Connected public transport is ranked as the leading Internet of Things (IoT) use case for cities in new research from market insights and consulting firm IoT Analytics.
According to the Smart City Use Cases & Technology Adoption Report 2020 report – which is based on a survey of 50 decision-makers from cities including London, Barcelona, Dubai, Beijing, Berlin, Singapore and Washington – connected public transport has a 74 percent implementation rate.
The technology combines real-time monitoring of vehicles’ locations and routes with notifications and personalised travel updates for passengers. Advanced systems also connect public transport vehicles with traffic lights and each other, enabling smarter mobility management.
The research finds that 72 percent of cities have deployed solutions for traffic monitoring and management; water level and flood monitoring; and video surveillance and analytics. Over two-thirds (68 percent) have adopted connected streetlights.
The report examines 31 smart city use cases in-depth. Also in the top ten in terms of adoption are weather monitoring; air quality monitoring; smart water metering; fire/smoke detection; and water quality monitoring.
Philipp Wegner, Senior Analyst, IoT Analytics, told Cities Today: “The use cases that are prioritised by smart cities globally are the ones that bring the most value for the citizens and the city. Take the number-one use case: connected public transport. It brings incredible value to the many people who are commuting in urban areas daily. Other use cases such as connected streetlights are delivering less immediate value to the individual citizen but help cities to spend less.”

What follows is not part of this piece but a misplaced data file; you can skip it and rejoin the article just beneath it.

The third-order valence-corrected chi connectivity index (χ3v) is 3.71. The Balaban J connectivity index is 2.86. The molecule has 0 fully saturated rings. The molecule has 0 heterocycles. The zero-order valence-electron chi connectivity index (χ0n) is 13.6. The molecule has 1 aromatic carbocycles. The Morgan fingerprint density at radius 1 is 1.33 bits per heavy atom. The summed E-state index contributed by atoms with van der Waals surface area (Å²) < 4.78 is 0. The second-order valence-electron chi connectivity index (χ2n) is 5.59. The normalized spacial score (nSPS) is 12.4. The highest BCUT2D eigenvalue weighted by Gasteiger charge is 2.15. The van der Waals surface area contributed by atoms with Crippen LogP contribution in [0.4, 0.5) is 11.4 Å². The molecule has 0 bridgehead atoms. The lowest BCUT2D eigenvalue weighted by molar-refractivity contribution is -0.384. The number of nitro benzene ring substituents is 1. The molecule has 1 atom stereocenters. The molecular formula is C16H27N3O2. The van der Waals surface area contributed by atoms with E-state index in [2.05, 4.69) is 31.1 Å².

On average, larger cities have deployed 16 use cases overall and smaller ones with populations under 100,000 have implemented nine.
Wegner said: “The variety of vendors supplying the cities also stood out for me. We looked at 54 of them and found that they are often local players with diverse offerings. This shows that the market is far away from monopolisation.”
The study found that the highest share of funding for smart city initiatives comes from public sources, while the most mentioned barrier to adoption of smart technology was budget limitations.
However, most cities expect public-private partnerships to be the most common funding method in the future.
The survey was carried out in February and March this year.